Called talim, the code has been used for hundreds of years to design carpets and convey information to weavers.
From the age of eight, and following in the footsteps of his father, Mohammad Rafiq Sofi has been weaving carpets using talim designs.
“It took me five years to learn how to weave properly,” says Mr Sofi, now 57.
Much has changed during his half century in the industry. Mr Sofi says that in the early days it could take more than six months to complete a carpet.
To start the process, a designer would draw up a carpet. A talim expert would then encode that design, and in small sections send it off for weaving.
Those chunks of code would be translated for Mr Sofi and weavers like him, showing them where to knot each thread and which colour to use.
Each section would only represent a small piece of the carpet, so hundreds would be needed for the whole carpet, with much back and forth between the designers and weavers.
The process made mistakes difficult to spot and time-consuming to correct.
But these days computer software has streamlined the process and Mr Sofi can finish a carpet in six weeks.
The weaving and knotting is still done by hand, but now computer software handles the design and creation of the talim code. It means Mr Sofi can see the whole design at once, instead of just small sections.
Any potential problems can be spotted in advance, cutting down on time-consuming errors.
“This innovation in handmade carpets is not to disrupt the essence of artistic carpets, it’s just to speed up the process – designs being available now at a speed,” says Mehmood Shah, the director of Handloom & Handicrafts for the government of Jammu and Kashmir.
The latest innovation comes from technology firms that are applying artificial intelligence to the process.
Aby Mathew is chief operating officer at International Virtual Assistance, a computer software firm that specialises in analysing data.
His company is training an artificial intelligence (AI) system to understand the talim code by showing it pictures of carpets and lines of talim code.
The AI is still being developed and the process will still require a human to write the code, but Mr Mathew says it should speed up manufacturing by decoding the talim instructions for the weavers.
“Weavers will be able to try out new patterns, update classic themes to suit contemporary tastes, and produce one-of-a-kind, custom carpets,” says Mr Mathew.
As India grows richer he sees an increasing demand for carpets that the traditional industry will struggle to meet.
“The tastes of customers are evolving, with a growing desire for carpets that are fashionable, long-lasting, and low maintenance. Conventional carpet-making techniques are frequently labour-intensive and sluggish – they might not be able to satisfy these needs,” says Mr Mathew.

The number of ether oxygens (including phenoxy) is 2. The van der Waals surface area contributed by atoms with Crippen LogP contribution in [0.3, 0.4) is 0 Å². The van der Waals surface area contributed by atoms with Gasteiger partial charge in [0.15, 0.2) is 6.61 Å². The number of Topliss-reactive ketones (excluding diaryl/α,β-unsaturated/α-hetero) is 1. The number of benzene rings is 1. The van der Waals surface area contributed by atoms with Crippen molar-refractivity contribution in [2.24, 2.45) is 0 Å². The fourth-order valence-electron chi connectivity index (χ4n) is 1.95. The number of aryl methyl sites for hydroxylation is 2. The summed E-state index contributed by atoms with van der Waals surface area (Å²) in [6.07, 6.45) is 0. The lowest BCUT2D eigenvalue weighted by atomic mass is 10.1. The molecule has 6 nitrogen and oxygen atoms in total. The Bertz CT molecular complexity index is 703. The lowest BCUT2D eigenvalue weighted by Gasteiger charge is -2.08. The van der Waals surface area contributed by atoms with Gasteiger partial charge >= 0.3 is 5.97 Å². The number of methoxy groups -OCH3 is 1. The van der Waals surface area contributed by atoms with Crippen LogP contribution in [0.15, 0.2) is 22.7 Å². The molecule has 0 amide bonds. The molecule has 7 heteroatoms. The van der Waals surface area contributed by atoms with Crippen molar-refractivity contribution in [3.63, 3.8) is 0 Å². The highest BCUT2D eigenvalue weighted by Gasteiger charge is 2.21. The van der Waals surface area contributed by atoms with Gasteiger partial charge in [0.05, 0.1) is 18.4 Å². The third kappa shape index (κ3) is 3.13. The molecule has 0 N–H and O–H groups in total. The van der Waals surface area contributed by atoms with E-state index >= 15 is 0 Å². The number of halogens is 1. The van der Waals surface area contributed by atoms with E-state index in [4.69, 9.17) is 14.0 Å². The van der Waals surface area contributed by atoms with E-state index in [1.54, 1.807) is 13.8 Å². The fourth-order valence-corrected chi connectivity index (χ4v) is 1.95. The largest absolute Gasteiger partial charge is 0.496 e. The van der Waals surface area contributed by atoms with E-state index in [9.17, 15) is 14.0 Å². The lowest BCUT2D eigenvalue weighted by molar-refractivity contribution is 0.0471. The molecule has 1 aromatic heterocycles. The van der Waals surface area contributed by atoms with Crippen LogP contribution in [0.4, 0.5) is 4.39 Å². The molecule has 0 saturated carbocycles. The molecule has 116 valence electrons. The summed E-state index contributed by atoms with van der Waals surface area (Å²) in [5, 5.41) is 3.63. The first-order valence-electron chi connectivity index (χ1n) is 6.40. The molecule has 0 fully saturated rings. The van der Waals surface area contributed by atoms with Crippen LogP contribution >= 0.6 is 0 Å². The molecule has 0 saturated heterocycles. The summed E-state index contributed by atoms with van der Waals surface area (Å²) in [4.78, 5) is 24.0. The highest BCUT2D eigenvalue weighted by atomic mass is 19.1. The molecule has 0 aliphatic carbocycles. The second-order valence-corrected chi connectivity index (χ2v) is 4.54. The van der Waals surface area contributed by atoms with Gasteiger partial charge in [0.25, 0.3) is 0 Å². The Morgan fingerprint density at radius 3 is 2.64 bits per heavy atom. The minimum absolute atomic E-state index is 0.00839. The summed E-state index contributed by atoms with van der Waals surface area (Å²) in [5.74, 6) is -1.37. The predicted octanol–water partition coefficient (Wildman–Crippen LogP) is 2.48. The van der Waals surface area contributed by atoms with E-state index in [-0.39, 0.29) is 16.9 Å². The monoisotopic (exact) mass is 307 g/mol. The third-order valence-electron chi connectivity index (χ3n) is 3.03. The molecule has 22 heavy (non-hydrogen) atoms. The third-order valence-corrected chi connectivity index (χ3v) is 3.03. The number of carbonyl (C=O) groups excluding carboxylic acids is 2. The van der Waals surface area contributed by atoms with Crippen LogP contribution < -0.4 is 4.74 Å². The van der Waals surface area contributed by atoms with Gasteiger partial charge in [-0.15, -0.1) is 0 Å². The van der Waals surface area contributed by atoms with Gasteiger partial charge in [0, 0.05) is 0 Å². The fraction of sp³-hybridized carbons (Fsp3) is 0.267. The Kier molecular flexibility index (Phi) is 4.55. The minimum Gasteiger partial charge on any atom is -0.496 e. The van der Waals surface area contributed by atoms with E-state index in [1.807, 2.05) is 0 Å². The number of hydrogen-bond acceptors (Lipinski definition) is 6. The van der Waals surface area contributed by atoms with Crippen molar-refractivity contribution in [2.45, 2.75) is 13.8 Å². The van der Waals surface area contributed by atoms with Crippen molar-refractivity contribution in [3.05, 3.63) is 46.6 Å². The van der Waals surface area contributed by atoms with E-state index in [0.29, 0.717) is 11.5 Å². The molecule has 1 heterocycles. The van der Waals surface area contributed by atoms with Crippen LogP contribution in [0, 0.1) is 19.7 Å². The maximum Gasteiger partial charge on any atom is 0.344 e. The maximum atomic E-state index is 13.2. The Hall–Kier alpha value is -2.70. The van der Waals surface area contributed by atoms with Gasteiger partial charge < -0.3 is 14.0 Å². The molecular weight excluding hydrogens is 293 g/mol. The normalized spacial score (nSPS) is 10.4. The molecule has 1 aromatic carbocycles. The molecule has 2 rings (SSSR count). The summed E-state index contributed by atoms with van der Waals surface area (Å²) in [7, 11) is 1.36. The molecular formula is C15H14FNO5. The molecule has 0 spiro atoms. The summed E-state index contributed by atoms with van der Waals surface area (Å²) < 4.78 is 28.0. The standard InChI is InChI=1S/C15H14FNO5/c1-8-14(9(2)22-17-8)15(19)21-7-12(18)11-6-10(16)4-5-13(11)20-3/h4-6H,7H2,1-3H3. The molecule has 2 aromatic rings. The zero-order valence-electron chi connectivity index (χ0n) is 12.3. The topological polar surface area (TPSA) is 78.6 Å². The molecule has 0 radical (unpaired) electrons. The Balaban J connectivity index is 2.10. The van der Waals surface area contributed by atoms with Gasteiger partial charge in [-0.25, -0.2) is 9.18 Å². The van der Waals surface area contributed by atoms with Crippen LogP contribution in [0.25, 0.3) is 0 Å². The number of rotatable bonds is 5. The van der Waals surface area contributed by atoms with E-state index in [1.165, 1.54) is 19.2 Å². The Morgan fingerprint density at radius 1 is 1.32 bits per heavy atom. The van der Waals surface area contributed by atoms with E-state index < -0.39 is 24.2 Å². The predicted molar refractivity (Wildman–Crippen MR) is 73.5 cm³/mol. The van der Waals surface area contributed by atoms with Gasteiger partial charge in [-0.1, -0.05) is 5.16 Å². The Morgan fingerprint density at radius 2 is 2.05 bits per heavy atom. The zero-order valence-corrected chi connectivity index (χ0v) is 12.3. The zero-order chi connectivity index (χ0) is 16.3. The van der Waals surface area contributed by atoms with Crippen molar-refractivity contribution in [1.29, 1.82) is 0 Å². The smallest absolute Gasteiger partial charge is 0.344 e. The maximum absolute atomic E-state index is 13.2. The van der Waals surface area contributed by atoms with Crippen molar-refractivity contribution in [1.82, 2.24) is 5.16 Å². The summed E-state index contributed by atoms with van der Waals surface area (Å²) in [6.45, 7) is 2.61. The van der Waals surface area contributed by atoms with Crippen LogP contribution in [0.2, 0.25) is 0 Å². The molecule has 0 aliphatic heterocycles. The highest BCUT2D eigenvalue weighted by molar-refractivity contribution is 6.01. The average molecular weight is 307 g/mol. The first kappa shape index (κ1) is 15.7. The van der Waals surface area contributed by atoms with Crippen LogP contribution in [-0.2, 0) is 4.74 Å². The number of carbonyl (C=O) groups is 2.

Aditya Gupta founded Rug Republic 32 years ago, it now employs around 5,000 people and makes up to 15,000 rugs per month. He says the Indian rug and carpet industry is facing stiff competition from rivals in Turkey and China and needs to keep up with the latest manufacturing techniques.
“Innovation is important in every industry – without it, we die,” he says.
“The Indian carpet industry is an interesting case, where it is not only about moving forward with new tech, but rather moving the old and the new hand in hand.
“The innovation now is oriented towards creating designs that cannot be copied by machines while still using traditional techniques.”
At Rug Republic, new tech has been introduced for the design, washing and drying of carpets and for monitoring moisture levels. As well as the traditional wool, materials like recycled jeans, cotton and leather have been experimented with.
Despite all the innovation, Mr Gupta still values the old methods.
“The manufacturing side of things still needs to be traditional and handmade as that is the main charm the consumers seek.”
The industry has also been helped by an official tagging system which identifies a genuine hand-knotted Kashmiri carpets.
By scanning a QR code buyers can verify the carpet designer and how it was made.
“If the [Handicrafts] department hadn’t taken this step, maybe this trade in handwoven carpets would have died in a few years,” says carpet designer, Shahnawaz Ahmad.
That would have been a blow as the industry is an important part of the local economy. It employs around 50 thousand workers in Jammu and Kashmir, who collectively produce rugs and carpets worth around £36m ($28m) a year.
The developments in carpet making have given hope to old-timers like Feroz Ahmad Bhat, who has been weaving carpets for the past thirty years.
“In my early days, our earnings were good and a lot of people were involved with this work. Then a time came when wages were very low. But now new designs have been introduced and this work has picked up pace again. Now it’s flourishing again.”